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What is pulse pressure?

When a blood pressure reading is taken the measurement includes a systolic and diastolic reading. These 2 readings are the person’s highest and lowest levels of the cardiac cycle (one heart beat). The difference between these 2 readings is called the pulse pressure. The pulse pressure is the force that your heart generates at each contraction.

How is it calculated?

Pulse pressure is the systolic reading minus the diastolic reading. Most home monitoring blood pressure devices display pulse pressure.

For example; if a person’s systolic blood pressure was 125 mmHg and their diastolic pressure was 85 mmHg, the pulse pressure would be 40 mmHg.

What is normal pulse pressure?

Usually, the resting pulse pressure in healthy adults is about 40 mmHg. A pulse pressure of between 30-49 mmHg is considered to be normal.

Is Pulse Pressure Important?

Evidence suggests that pulse pressure in conjunction with systolic and diastolic blood pressure is an indicator of cardiovascular risk. However, a person with a normal pulse pressure of say, 40 may not necessarily have normal blood pressure levels.

For example compare the 2 readings below;

  • 1. Systolic pressure = 120, diastolic pressure = 80, pulse pressure = 120-80 = 40
  • 2. Systolic pressure = 140, diastolic pressure = 100, pulse pressure = 140-100 = 40

A blood pressure of 140/100 mmHg is very different than 120/80 mmHg. These readings show that pulse pressure alone can’t be used for medical treatment decisions.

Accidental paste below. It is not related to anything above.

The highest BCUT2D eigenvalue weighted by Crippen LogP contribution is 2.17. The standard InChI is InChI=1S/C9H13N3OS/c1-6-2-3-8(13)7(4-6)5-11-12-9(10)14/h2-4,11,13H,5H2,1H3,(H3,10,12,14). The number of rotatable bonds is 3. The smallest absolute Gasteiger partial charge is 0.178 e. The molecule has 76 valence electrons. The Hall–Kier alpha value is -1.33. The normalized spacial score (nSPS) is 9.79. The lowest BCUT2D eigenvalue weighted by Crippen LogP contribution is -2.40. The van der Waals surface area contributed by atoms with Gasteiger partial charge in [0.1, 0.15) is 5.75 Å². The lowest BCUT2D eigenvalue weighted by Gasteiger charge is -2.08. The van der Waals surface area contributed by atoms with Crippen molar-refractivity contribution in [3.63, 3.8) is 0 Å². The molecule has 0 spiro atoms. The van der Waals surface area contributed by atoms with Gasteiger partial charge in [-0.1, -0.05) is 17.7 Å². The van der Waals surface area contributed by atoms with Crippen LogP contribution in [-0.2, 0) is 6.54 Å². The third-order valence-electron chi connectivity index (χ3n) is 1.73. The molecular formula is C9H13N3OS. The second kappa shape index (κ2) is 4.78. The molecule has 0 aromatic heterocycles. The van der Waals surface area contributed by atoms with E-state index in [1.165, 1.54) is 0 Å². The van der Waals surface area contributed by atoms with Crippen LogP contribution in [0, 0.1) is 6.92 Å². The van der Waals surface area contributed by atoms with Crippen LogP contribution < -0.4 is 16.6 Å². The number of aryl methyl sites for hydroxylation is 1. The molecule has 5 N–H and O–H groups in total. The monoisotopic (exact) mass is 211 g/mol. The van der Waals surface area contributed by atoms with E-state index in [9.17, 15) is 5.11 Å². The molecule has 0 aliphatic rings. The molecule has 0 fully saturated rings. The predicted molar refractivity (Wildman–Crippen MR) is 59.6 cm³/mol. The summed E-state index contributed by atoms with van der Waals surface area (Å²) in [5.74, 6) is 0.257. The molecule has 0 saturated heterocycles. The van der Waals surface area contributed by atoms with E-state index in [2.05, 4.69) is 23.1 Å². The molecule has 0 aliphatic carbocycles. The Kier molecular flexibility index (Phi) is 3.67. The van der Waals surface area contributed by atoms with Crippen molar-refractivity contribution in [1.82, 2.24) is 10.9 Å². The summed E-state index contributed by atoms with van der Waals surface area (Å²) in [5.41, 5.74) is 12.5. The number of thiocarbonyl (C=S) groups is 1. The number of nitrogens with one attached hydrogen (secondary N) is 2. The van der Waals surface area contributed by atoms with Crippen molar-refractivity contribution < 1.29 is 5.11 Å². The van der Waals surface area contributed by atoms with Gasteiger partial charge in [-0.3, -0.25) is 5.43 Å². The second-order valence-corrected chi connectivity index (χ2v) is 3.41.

Why take Pulse Pressure readings?

Recent studies have shown that pulse pressure readings contribute to a patient’s overall cardiovascular risk profile. Studies include:

  • 1. Conclusion, “Cardiovascular disease risk assessment was improved by considering both systolic blood pressure and diastolic blood pressure, not just systolic blood pressure, diastolic blood pressure or pulse pressure separately. “Pulse Pressure and Cardiovascular Disease-Related Mortality” JAMA. 2002;287:2677-2683 May 22 2002
  • 2. Conclusion, “Pulse pressure has also been observed to be a significant and independent indicator of myocardial infarction. Furthermore, compelling evidence has emerged that PP is a strong indicator of cardiovascular risk even among normotensive individuals.” “Pulse pressure and cardiovascular risk” Journal of Hypertension 1999 Dec;17(5):S21-4

3 Responses to “My Blood Pressure Software – pulse pressure”

  1. brian says:

    Someone could have a high systolic bp say 170 and also high diastolic say 120 so their pp is 50.Someone else could have low bp, say 115/65 so pp is 50.So does this not show that pp in itself is totally useless and is probably only relevant in hypertension levels.

    • Esofia says:

      No, it can still be useful. I probably have POTS (Postural Orthostatic Tachycardia Syndrome), and my pulse pressure is all over the place. Sometimes it’s 65, sometimes it’s been as low as 12. It fluctuates wildly after I stand up, and it’s a key sign along with a large increase in heart rate, especially when it drops down into the teens.

      I admit that pulse pressure is not the most helpful of the readings available, though. It’s more of a secondary thing.

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About Kellie

Kellie is 37 years old and together with her brother Steve makes up the My Health Software team.

She helps on the websites and gathering news for the programs. Kellie worked in the medical industry prior to having her two children (8 and 6) and has a strong interest in self awareness and management of health conditions.